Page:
When Anmasi sells its cleaning systems, it naturally happens with promises of clean parts after a test in in the offered cleaning system.
Now, however, the Grindsted company can seriously document its claims. This is possible because they have invested up to 140.000 EURO in a new laboratory where you can measure the cleanliness of the items to verify if the parts meets the cleanliness requriments after they have performed cleaning trials in their systems.
The investment is due to more and more customers meeting high requirements in regard to documentation
– ISO 16232 and VDA 19.1 are two standards that deal with technical cleanliness after production. We have noticed that more people want that documentation in Denmark, explains Anders Hedeby Sørensen from Anmasi.
Pressure from the automotive industry
As with so many other quality requirements, it is the automotive industry that has driven the development forward.
– The demands today are simply so high because everything in the automotive industry has to be more efficient, that is, compared to the fact that we have to have some much cleaner fuel engines, and everything becomes more fine mechanical. This means that, for example, if you assemble an engine and there are some particles on each part, then we know well that many small particles they become large, and that’s one of the reasons this standard has come, says Anders Hedeby Sørensen.
The laboratory itself Anmasi established in connection with construction of a new headquarters in Grindsted. Already at the design, space was made for the laboratory.
Finding even the smallest particles
Now equipment has been purchased for the laboratory, which is thus fully functional.
– We got equipment from Zeiss, where we bought a large microscope with which we can measure these standards. The purity analysis is done when we are in the sales process of a cleaning system, we take out an part, take it into the laboratory and clean it again with a special solvent in a specially designed system for particulate analysis. The liquid in that chamber is emitted through a special 0.65 micron biological membrane filter, which they also use in laboratories, explains Anders Hedeby Sørensen.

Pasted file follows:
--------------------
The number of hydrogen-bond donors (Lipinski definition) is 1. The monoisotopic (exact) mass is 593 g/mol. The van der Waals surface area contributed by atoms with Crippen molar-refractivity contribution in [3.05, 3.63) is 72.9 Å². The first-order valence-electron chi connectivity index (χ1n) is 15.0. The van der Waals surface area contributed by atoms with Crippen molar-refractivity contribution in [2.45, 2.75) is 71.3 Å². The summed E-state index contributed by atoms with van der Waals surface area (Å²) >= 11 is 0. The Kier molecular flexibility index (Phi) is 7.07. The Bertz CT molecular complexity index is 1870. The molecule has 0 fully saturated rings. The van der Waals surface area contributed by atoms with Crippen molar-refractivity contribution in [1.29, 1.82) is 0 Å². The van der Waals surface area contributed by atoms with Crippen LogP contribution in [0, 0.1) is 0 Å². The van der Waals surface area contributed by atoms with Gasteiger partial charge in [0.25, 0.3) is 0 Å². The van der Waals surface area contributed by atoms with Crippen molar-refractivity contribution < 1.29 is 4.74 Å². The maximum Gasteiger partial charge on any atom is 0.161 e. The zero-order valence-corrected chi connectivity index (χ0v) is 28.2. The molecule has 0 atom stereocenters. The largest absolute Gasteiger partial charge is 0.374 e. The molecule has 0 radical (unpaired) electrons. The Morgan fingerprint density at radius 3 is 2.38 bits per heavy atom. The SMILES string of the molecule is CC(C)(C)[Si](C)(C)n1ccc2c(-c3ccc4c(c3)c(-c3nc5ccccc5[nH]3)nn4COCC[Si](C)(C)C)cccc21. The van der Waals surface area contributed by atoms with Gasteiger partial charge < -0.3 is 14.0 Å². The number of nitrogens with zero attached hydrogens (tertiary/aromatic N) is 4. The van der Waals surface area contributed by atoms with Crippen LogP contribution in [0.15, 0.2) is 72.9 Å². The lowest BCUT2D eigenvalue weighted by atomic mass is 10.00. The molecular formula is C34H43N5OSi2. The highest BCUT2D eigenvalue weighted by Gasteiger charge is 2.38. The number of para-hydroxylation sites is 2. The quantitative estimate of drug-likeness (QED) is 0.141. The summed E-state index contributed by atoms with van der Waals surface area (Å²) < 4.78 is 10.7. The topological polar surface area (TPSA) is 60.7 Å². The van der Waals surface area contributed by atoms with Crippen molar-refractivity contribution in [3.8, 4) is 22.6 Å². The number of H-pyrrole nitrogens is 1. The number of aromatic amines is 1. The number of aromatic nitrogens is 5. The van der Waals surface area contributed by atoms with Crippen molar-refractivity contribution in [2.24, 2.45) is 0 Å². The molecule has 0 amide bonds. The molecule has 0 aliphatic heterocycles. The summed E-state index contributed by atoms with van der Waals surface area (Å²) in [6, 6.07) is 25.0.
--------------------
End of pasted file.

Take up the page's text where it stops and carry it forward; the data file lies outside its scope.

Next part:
– Then we dry the membrane filter in a laboratory oven, and then we go into a delicate weight and weigh the filter before and after cleaning with the solvent. This allows us to see how many milligrams of contaminants are on the part. Once we have done that, we go over to our microscope, put in the membrane filter and run an analysis. That analysis works by identifying the size of the particles down to 5 microns. Then we identify what materials are, whether it is fibers, metal particles or other materials. We do this by the microscope having a built-in light. As we run the tests, we glow down on the particles and the light causes the metal to glare, after which we run an analysis without light to identify the other particles. Afterwards, the microscope automatically generates a report, according to the standard we have chosen, he continues.
We must follow the customers
Anders Hedeby Sørensen explains that this equipment is usually found only at larger companies with their own quality laboratory.
– I’m pretty sure we’re the first in our Scandinavian industry to have this, and it’s an investment we made to make it better than our competitors and be able to keep up with our customers. For example, one of our large customers has had that equipment for many years, and they have demanded that the cleaning systems we provide meet these requirements. So we have to be on the same level as our big customers, says Anders Hedeby Sørensen.
– But besides that, we also use the equipment for customers who have a small machine factory, where we can offer to do the analysis and document that their cleaning systems are washing according to the requirements of their customers, he concludes.